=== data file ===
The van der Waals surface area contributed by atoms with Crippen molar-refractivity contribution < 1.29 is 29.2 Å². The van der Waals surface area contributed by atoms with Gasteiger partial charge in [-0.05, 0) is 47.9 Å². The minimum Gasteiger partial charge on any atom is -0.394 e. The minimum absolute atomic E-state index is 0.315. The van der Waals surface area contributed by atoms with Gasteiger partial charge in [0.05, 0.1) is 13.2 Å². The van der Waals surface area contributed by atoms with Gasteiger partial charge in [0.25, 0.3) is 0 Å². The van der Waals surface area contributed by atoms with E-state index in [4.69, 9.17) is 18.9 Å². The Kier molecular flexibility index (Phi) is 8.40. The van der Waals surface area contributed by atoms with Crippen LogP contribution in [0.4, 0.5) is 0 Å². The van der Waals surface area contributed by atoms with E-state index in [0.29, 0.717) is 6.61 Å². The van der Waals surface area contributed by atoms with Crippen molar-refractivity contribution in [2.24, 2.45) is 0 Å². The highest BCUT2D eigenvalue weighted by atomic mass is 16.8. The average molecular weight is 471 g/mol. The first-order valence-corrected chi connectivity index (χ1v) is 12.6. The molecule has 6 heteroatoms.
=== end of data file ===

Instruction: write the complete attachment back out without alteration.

The van der Waals surface area contributed by atoms with Crippen molar-refractivity contribution < 1.29 is 29.2 Å². The van der Waals surface area contributed by atoms with Gasteiger partial charge in [-0.05, 0) is 47.9 Å². The minimum Gasteiger partial charge on any atom is -0.394 e. The minimum absolute atomic E-state index is 0.315. The van der Waals surface area contributed by atoms with Gasteiger partial charge in [0.05, 0.1) is 13.2 Å². The van der Waals surface area contributed by atoms with Gasteiger partial charge in [0.25, 0.3) is 0 Å². The van der Waals surface area contributed by atoms with E-state index in [4.69, 9.17) is 18.9 Å². The Kier molecular flexibility index (Phi) is 8.40. The van der Waals surface area contributed by atoms with Crippen LogP contribution in [0.4, 0.5) is 0 Å². The van der Waals surface area contributed by atoms with E-state index in [0.29, 0.717) is 6.61 Å². The van der Waals surface area contributed by atoms with Crippen molar-refractivity contribution in [2.24, 2.45) is 0 Å². The highest BCUT2D eigenvalue weighted by atomic mass is 16.8. The average molecular weight is 471 g/mol. The first-order valence-corrected chi connectivity index (χ1v) is 12.6. The molecule has 6 heteroatoms.